Pros: Good change of pace from regular old boring Triscuit flavor. Brown rice has subtle toasted sweetness. Wasabi flavor without causing looks of constipation and third down futility. Whole grains.
Cons: Soy sauce flavor is weak. Wasabi flavor lacks nasal-clearing pungency of actual wasabi paste. Asian flavor profile kills the usual the cheese and cracker vibe with Triscuit. Makes a loud ass noise inside your head when you chew.

REVIEW: Tim Hortons Pretzel Bagel

Tim Hortons Pretzel Bagel 1

I think I’ve mentioned before that, despite being a Canadian and thus being obligated to love Tim Hortons, I’m just not a big fan. That’s not to say that I hate the place, but I don’t drink coffee, and there are only a handful of their doughnuts that I actually enjoy (including the tragically departed Walnut Crunch — good night sweet prince; you were too beautiful for this world).

I won’t even go into their savoury foods, which I will charitably describe as hit-and-miss.

So it was with some trepidation that I tried their pretzel bagel. It seems like an odd idea, though soft pretzels are already somewhat bagel-like, so it’s actually not such a weird amalgamation. Pretzels and bagels are even prepared in a similar way; in each case, the dough is boiled before baking.

I tried it a couple of ways. The signage for the bagel says to try it with their new mustard spread (described on the bill, oddly, as “Mustard Butter”). So I ate the first one in the store, toasted and spread with the mustard.

Tim Hortons Pretzel Bagel 2

I also took a couple home to try plain; this is where the bagel really shined. Fresh, with a lightly crisp exterior and a chewy interior, it is addictive. I tore off a piece of one in the car just to see what it tasted like plain, and it was so good that I wound up eating the entire thing right there and then. It basically tastes like a really good soft pretzel, but with a bit more heft.

The toasted bagel didn’t fare quite as well. The toasting turns the lightly crisp exterior full-out crunchy, and makes the bagel’s interior less chewy and more fluffy. It becomes a different beast altogether, and one I didn’t enjoy nearly as much. I also think all the rock salt fell off in the toaster; the untoasted ones had quite a bit on top (which added a welcome punch of flavour), but the toasted one was pretty much naked.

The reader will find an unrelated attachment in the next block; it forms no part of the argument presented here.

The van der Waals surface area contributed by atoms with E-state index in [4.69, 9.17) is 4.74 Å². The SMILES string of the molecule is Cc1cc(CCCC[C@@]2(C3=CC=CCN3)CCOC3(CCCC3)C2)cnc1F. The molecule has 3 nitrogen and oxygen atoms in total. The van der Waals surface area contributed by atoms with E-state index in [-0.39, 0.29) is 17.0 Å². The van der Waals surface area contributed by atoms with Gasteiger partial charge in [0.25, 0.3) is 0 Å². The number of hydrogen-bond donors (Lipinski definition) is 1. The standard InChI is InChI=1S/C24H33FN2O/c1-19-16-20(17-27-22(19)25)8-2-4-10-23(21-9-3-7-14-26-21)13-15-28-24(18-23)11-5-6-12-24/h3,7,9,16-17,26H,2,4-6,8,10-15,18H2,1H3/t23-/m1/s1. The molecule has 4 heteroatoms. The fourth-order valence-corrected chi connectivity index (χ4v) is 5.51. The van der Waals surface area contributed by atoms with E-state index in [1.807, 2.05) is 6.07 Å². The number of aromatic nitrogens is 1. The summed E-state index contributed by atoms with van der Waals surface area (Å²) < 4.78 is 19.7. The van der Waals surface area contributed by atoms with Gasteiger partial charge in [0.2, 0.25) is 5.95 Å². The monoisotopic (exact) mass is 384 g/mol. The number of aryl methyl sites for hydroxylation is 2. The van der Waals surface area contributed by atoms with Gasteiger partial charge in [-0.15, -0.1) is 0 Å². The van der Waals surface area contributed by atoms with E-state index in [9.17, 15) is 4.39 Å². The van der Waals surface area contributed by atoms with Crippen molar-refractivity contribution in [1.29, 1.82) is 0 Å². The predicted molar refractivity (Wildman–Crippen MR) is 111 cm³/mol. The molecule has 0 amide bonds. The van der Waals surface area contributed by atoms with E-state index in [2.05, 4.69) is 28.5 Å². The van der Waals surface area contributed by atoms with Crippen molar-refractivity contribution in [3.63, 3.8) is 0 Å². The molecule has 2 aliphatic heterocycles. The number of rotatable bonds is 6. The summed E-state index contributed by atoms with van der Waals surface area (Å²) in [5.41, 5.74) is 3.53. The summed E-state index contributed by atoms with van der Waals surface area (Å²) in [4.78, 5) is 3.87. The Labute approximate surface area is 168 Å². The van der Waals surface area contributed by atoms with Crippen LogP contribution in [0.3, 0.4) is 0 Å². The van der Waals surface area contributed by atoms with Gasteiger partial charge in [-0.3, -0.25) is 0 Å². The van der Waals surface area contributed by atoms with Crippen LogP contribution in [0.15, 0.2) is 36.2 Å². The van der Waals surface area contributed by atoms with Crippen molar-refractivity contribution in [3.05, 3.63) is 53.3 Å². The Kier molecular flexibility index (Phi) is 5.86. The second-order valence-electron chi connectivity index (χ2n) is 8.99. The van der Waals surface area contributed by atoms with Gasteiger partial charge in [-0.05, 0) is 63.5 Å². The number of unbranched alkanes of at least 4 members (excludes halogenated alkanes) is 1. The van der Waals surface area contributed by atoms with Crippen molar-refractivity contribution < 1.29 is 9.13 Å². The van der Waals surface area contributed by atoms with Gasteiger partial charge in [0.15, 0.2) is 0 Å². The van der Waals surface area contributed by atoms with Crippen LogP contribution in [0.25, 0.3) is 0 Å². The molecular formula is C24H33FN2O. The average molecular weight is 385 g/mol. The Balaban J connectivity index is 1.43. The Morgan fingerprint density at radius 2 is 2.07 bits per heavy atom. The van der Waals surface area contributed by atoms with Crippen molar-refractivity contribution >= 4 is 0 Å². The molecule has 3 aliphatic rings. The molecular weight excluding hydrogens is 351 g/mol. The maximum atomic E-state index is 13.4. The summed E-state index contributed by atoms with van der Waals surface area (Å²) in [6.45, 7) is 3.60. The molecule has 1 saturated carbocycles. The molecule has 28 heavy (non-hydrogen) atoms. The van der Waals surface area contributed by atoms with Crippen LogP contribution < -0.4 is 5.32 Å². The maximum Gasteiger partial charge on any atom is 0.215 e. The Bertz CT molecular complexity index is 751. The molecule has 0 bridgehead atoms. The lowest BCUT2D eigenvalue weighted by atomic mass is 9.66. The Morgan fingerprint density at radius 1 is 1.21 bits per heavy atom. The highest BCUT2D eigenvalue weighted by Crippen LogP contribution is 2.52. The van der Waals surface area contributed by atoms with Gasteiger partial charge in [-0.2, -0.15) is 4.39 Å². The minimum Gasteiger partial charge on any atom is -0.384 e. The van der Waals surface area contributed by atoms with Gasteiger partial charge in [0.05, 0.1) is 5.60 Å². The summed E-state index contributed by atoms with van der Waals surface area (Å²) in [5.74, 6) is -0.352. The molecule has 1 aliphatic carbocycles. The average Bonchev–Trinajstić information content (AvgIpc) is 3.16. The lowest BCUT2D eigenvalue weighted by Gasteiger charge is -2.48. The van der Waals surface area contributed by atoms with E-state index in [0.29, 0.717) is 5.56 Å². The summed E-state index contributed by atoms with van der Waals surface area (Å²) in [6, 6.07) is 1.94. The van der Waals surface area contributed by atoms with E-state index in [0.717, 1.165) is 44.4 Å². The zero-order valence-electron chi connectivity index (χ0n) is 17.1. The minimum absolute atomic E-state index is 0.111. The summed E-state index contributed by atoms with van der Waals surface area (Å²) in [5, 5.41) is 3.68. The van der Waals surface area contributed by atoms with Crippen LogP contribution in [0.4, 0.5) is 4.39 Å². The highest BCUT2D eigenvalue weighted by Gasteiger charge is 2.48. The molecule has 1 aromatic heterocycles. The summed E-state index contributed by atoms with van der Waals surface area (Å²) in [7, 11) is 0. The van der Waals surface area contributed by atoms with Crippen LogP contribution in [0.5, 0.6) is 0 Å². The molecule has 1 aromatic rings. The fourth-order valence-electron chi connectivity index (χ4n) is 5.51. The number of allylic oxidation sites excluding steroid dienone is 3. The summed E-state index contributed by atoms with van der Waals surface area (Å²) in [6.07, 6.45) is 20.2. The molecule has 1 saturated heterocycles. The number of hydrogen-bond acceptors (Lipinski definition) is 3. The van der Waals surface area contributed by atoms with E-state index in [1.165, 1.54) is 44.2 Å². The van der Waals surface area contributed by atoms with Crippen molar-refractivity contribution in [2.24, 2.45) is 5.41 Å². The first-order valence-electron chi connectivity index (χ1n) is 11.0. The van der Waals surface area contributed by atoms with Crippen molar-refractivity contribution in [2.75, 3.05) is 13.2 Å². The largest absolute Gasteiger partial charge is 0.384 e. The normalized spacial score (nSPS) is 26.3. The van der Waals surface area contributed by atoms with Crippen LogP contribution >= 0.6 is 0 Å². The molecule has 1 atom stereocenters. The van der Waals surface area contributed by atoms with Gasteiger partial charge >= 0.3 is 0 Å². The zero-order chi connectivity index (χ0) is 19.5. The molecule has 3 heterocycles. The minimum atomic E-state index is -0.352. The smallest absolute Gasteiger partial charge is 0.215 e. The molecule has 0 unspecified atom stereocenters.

As for the mustard spread, it had a buttery, weakly mustardy flavour that was far too mild to make much of an impact. Maybe it would have worked if there had been about double the amount, but as it was it was pretty useless.

If you’re a fan of soft pretzels, this is a complete no-brainer. I can pretty much guarantee you’ll like it. Skip the mustard and skip the toasting; just order the bagel as-is and take a bite. You’ll thank me later. It’s basically like a pretzel and a bagel had a baby in the best way possible, and it’s quite possibly the best thing I’ve ever had from Tim Hortons.

(Nutrition Facts – Bagel – 310 calories, 2.5 grams of fat, 0.5 grams of saturated fat, 780 milligrams of sodium, 61 grams of carbohydrates, 2 grams of fibre, 4 grams of sugar, 10 grams of protein. Mustard Spread (12 grams) – 60 calories, 6 grams of fat, 1 gram of saturated fat, 85 milligrams of sodium, and 0.2 grams of protein,.)

Item: Tim Hortons Pretzel Bagel
Purchased Price: $1.19 CAN
Size: N/A
Purchased at: Tim Hortons
Rating: 8 out of 10
Pros: Lightly crisp exterior. Delightfully chewy, flavourful interior. Tastes like a really good soft pretzel.
Cons: Toasting kind of ruins it. Mustard spread has a weak flavour and is completely superfluous. The Walnut Crunch is gone (this has nothing to do with this bagel, it’s more of a general life con).

QUICK REVIEW: Taco Bell XXL Steak Crispy Taco

Taco Bell XXL Crispy Steak Taco

Purchased Price: $3.89*
Size: N/A
Purchased at: Taco Bell
Rating: 6 out of 10
Pros: Holy cow there’s a lot of steak in this taco. Steak is easy to chew; no tough parts. Taco shell seemed sturdier than Taco Bell’s regular taco shell. It’s noticeably larger than a regular Taco Bell Crunchy Taco. Surprisingly filling. To be honest, it kind of makes me wish there was a XXL Doritos Locos Taco.
Cons: Reduced fat sour cream dampens the avocado ranch sauce’s flavor, making the whole taco taste a bit boring. Steak itself didn’t have much flavor. Because of its size, it needed two Taco Bell sauce packets to give it better flavor. Like with the Taco Supreme, lettuce, tomatoes, and cheese fall out too easily.

*Because I live on a rock in the middle of the Pacific Ocean, things are a bit pricier here. You’ll probably pay less than I did.

Taco Bell XXL Crispy Steak Taco Closeup

Nutrition Facts: 430 calories, 220 calories from fat, 25 grams of fat, 7 grams of saturated fat, 0.5 grams of trans fat, 75 milligrams of cholesterol, 680 milligrams of sodium, 26 grams of carbohydrates, 4 grams of fiber, 3 grams of sugar, and 24 grams of protein.